“Voulez Vous Coucher Avec Moi?” on loop… that was my 90’s song from Patti LaBelle’s 1974 hit. Why that had to become my earworm to haunt my young adulthood says more about my aspirations than my reality, but it did pique my interest in foreign languages.
Flash forward a million years and I am a mother raising 3 humans in the 2000’s. I clearly went to the coucher 3 times, and it occurs to me that I’d really like my 3 citizens to understand that phrase above. Not exactly that phrase, but to understand French or Mandarin or any foreign language.
Raising bilingual children couldn’t be more important in a polarized world that too often focuses on the differences between people. The differences are actually the most interesting and making connections, the most important. We learn from one another when we communicate. We read social cues and body language to help decipher the other. Learning another language fosters empathy and forces us to try to understand someone else – not just their words, but the world that they inhabit.
Learning a new language is like lighting a sparkler in a young child’s brain that starts a giant firework show! It is insane - insanely beautiful, ‘insane in the membrane’. Despite all the other benefits that are often cited for bilinguals (increased cognitive function, future job opportunities, delay of Alzheimer’s, etc.), simply put - it creates more connections between the neurons in the brain – why wouldn’t EVERYONE want that for their child?!
More brain connections = more brain power
When my children were young, I engaged my kids with song. Music touches a part of your brain, your heart, and it doesn’t feel like work. Music and memory are often linked, and when you listen to music (let alone actively sing it), you engage the same and surrounding parts of your brain around speech and language. You are activating a firestorm in your brain! There’s a ton of research about it… but suffice to say, why is that you can’t get a song out of your head sometimes? #earworms Why is it that you remember a song from childhood that you haven’t heard in 20 years? #memory. So why not combine the incredible power of your brain and apply it to learning a new language? That first phrase above had earwormed me 20 years earlier (can ‘earworm’ become a verb?) working retail one college summer in an Express store. Now I wanted an earworm with intention.
Our music is designed with lyrics that you CAN use in everyday life like, “Where is the bathroom?”, “I’m hungry”, and “Do you want to play?” Catch these earworms that teach you to communicate the phrases relevant to your child’s world. When we hosted Habla Blah Blah classes for toddlers in the past, we always designed them like a birthday party to engage the learner and keep them coming back for more! Kids associate the feelings created during any experience, so when it is positive, they tend to feel more positive about the experience. Transitive properties at play, work it. Keep Spanish learning positive.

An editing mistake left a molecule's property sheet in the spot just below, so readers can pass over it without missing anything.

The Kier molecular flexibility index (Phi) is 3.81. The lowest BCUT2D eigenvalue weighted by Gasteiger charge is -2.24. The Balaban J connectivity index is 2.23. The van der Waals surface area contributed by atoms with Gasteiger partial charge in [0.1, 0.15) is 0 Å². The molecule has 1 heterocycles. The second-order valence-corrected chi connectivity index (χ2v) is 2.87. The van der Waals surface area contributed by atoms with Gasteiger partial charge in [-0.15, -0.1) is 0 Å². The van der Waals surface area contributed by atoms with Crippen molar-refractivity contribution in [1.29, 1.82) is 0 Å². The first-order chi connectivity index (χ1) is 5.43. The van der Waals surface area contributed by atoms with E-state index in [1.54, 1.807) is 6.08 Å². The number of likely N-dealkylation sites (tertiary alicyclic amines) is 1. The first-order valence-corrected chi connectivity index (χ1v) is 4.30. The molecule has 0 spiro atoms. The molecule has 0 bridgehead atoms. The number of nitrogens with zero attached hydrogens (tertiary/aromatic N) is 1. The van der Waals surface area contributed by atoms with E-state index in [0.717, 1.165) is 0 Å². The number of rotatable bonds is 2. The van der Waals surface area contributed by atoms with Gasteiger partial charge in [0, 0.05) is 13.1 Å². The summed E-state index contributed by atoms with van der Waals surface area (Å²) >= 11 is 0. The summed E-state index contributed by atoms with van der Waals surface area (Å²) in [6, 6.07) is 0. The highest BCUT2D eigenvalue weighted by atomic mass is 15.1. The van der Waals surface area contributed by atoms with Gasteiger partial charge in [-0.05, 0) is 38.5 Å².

I was raised a native English speaker – only. It can be intimidating to embark on teaching your child a foreign language when you are not fluent in the target language or still learning yourself – first of all, remember that we are all #lifelonglearners (my kids have now surpassed my own Spanish skills) and you are modeling how to learnas much as what to learn. You give value to the process. Do not underestimate that.
You give value to the process.
There is a myth that some people are more naturally inclined toward language learning, but at Habla Blah Blah we think that some people/kids are just more motivated – so find your kid’s motivation. Is it a cookie? Ask me in Spanish, and I will say yes. Is it the television or a video game? Play them in your target language. Whatever gives a little dopamine push, that’s your tool.
Once your child understands that any language is just a code to be cracked, they apply their newly found #decoding skills everywhere – to math, computer coding, other languages. My daughter (now 11 y.o.) got the bug to decode and wants to learn French now, her third language. Life is short and precious, and I love making connections in the world, so I said YES. In preparation for our 3 month immersion trip, I am listening to Spotify’s ‘French Hip-Hop’ playlist.
Music always beckons me. Travel always motivates me. What motivates you? What motivates your child?
Originally posted on Momsrising.org in conjunction with MamasConPoder, April 10, 2019.
 Hill, Cypress, “Insane in the Brain”, Black Sunday, Ruffhouse and Columbia Records, 1993.
 Arbib, Michael A., Language, Music, and the Brain: a Mysterious Relationship (Strüngmann Forum Reports), Massachusetts, MIT Press, 2013.
 Habla Blah Blah Spanish, Voted “Top Education” class by L.A. Parent Magazine, 2009